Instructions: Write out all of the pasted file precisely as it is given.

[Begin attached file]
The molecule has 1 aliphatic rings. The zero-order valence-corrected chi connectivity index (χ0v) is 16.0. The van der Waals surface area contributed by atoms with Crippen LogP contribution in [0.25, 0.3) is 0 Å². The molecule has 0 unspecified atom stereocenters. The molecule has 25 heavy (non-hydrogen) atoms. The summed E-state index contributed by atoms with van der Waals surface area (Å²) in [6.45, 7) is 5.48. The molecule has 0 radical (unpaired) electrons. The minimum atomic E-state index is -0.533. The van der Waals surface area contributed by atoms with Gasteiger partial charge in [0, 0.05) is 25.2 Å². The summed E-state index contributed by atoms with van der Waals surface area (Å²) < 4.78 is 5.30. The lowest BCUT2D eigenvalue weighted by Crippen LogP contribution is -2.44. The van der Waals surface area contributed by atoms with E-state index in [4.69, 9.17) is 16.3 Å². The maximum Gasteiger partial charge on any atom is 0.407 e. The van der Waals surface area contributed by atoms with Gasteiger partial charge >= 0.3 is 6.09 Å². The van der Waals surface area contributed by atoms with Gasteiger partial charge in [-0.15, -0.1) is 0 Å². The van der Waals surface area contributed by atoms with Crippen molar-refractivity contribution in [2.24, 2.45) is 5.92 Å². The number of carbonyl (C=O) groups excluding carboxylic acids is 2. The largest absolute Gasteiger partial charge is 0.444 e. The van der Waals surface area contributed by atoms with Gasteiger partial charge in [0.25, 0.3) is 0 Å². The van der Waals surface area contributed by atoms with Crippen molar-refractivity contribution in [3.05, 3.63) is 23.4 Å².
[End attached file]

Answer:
The molecule has 1 aliphatic rings. The zero-order valence-corrected chi connectivity index (χ0v) is 16.0. The van der Waals surface area contributed by atoms with Crippen LogP contribution in [0.25, 0.3) is 0 Å². The molecule has 0 unspecified atom stereocenters. The molecule has 25 heavy (non-hydrogen) atoms. The summed E-state index contributed by atoms with van der Waals surface area (Å²) in [6.45, 7) is 5.48. The molecule has 0 radical (unpaired) electrons. The minimum atomic E-state index is -0.533. The van der Waals surface area contributed by atoms with Gasteiger partial charge in [0, 0.05) is 25.2 Å². The summed E-state index contributed by atoms with van der Waals surface area (Å²) < 4.78 is 5.30. The lowest BCUT2D eigenvalue weighted by Crippen LogP contribution is -2.44. The van der Waals surface area contributed by atoms with E-state index in [4.69, 9.17) is 16.3 Å². The maximum Gasteiger partial charge on any atom is 0.407 e. The van der Waals surface area contributed by atoms with Gasteiger partial charge >= 0.3 is 6.09 Å². The van der Waals surface area contributed by atoms with Gasteiger partial charge in [-0.15, -0.1) is 0 Å². The van der Waals surface area contributed by atoms with Crippen molar-refractivity contribution in [2.24, 2.45) is 5.92 Å². The number of carbonyl (C=O) groups excluding carboxylic acids is 2. The largest absolute Gasteiger partial charge is 0.444 e. The van der Waals surface area contributed by atoms with Gasteiger partial charge in [0.25, 0.3) is 0 Å². The van der Waals surface area contributed by atoms with Crippen molar-refractivity contribution in [3.05, 3.63) is 23.4 Å².